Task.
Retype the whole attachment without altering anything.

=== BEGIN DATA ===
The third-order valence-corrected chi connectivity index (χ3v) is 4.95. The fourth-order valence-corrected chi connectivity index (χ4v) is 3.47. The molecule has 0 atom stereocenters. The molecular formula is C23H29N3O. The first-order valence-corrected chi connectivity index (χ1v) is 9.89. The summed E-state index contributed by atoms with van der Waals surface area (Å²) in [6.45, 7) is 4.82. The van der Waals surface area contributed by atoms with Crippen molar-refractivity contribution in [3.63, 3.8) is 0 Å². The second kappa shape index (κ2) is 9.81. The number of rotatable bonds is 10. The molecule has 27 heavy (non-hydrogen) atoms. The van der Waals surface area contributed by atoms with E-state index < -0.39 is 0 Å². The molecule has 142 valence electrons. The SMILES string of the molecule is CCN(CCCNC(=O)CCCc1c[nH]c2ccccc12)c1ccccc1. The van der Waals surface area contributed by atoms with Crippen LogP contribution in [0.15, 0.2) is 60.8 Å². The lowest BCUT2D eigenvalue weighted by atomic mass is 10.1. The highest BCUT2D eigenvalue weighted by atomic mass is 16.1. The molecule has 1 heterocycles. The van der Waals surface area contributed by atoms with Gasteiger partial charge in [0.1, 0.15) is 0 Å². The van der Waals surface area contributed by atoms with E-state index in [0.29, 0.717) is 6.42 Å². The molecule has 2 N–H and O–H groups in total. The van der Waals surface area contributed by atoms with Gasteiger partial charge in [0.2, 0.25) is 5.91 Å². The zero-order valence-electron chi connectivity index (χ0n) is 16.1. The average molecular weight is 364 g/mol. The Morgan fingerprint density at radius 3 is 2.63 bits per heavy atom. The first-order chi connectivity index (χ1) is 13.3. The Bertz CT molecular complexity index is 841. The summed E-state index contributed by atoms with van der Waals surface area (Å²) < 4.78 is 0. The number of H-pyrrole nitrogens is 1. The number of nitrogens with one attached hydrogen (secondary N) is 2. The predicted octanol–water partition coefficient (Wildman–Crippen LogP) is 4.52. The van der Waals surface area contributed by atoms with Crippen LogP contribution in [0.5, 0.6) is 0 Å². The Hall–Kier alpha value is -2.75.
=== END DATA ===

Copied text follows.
The third-order valence-corrected chi connectivity index (χ3v) is 4.95. The fourth-order valence-corrected chi connectivity index (χ4v) is 3.47. The molecule has 0 atom stereocenters. The molecular formula is C23H29N3O. The first-order valence-corrected chi connectivity index (χ1v) is 9.89. The summed E-state index contributed by atoms with van der Waals surface area (Å²) in [6.45, 7) is 4.82. The van der Waals surface area contributed by atoms with Crippen molar-refractivity contribution in [3.63, 3.8) is 0 Å². The second kappa shape index (κ2) is 9.81. The number of rotatable bonds is 10. The molecule has 27 heavy (non-hydrogen) atoms. The van der Waals surface area contributed by atoms with E-state index < -0.39 is 0 Å². The molecule has 142 valence electrons. The SMILES string of the molecule is CCN(CCCNC(=O)CCCc1c[nH]c2ccccc12)c1ccccc1. The van der Waals surface area contributed by atoms with Crippen LogP contribution in [0.15, 0.2) is 60.8 Å². The lowest BCUT2D eigenvalue weighted by atomic mass is 10.1. The highest BCUT2D eigenvalue weighted by atomic mass is 16.1. The molecule has 1 heterocycles. The van der Waals surface area contributed by atoms with Gasteiger partial charge in [0.1, 0.15) is 0 Å². The van der Waals surface area contributed by atoms with E-state index in [0.29, 0.717) is 6.42 Å². The molecule has 2 N–H and O–H groups in total. The van der Waals surface area contributed by atoms with Gasteiger partial charge in [0.2, 0.25) is 5.91 Å². The zero-order valence-electron chi connectivity index (χ0n) is 16.1. The average molecular weight is 364 g/mol. The Morgan fingerprint density at radius 3 is 2.63 bits per heavy atom. The first-order chi connectivity index (χ1) is 13.3. The Bertz CT molecular complexity index is 841. The summed E-state index contributed by atoms with van der Waals surface area (Å²) < 4.78 is 0. The number of H-pyrrole nitrogens is 1. The number of nitrogens with one attached hydrogen (secondary N) is 2. The predicted octanol–water partition coefficient (Wildman–Crippen LogP) is 4.52. The van der Waals surface area contributed by atoms with Crippen LogP contribution in [0.5, 0.6) is 0 Å². The Hall–Kier alpha value is -2.75.